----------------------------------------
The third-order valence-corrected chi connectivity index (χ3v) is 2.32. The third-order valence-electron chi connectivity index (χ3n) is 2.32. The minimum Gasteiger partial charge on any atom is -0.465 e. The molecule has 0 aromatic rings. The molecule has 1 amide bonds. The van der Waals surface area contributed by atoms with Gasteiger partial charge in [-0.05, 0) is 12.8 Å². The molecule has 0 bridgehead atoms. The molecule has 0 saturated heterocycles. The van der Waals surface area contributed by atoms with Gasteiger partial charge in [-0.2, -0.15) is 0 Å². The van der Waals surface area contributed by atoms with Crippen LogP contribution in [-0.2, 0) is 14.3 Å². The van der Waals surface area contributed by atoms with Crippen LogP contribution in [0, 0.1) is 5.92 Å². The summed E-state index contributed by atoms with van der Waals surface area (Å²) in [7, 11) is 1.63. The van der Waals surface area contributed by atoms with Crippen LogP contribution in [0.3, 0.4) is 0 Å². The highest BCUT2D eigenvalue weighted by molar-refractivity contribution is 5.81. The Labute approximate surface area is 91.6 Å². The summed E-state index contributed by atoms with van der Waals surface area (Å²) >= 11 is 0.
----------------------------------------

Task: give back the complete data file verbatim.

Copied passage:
The third-order valence-corrected chi connectivity index (χ3v) is 2.32. The third-order valence-electron chi connectivity index (χ3n) is 2.32. The minimum Gasteiger partial charge on any atom is -0.465 e. The molecule has 0 aromatic rings. The molecule has 1 amide bonds. The van der Waals surface area contributed by atoms with Gasteiger partial charge in [-0.05, 0) is 12.8 Å². The molecule has 0 bridgehead atoms. The molecule has 0 saturated heterocycles. The van der Waals surface area contributed by atoms with Gasteiger partial charge in [-0.2, -0.15) is 0 Å². The van der Waals surface area contributed by atoms with Crippen LogP contribution in [-0.2, 0) is 14.3 Å². The van der Waals surface area contributed by atoms with Crippen LogP contribution in [0, 0.1) is 5.92 Å². The summed E-state index contributed by atoms with van der Waals surface area (Å²) in [7, 11) is 1.63. The van der Waals surface area contributed by atoms with Crippen LogP contribution in [0.3, 0.4) is 0 Å². The highest BCUT2D eigenvalue weighted by molar-refractivity contribution is 5.81. The Labute approximate surface area is 91.6 Å². The summed E-state index contributed by atoms with van der Waals surface area (Å²) >= 11 is 0.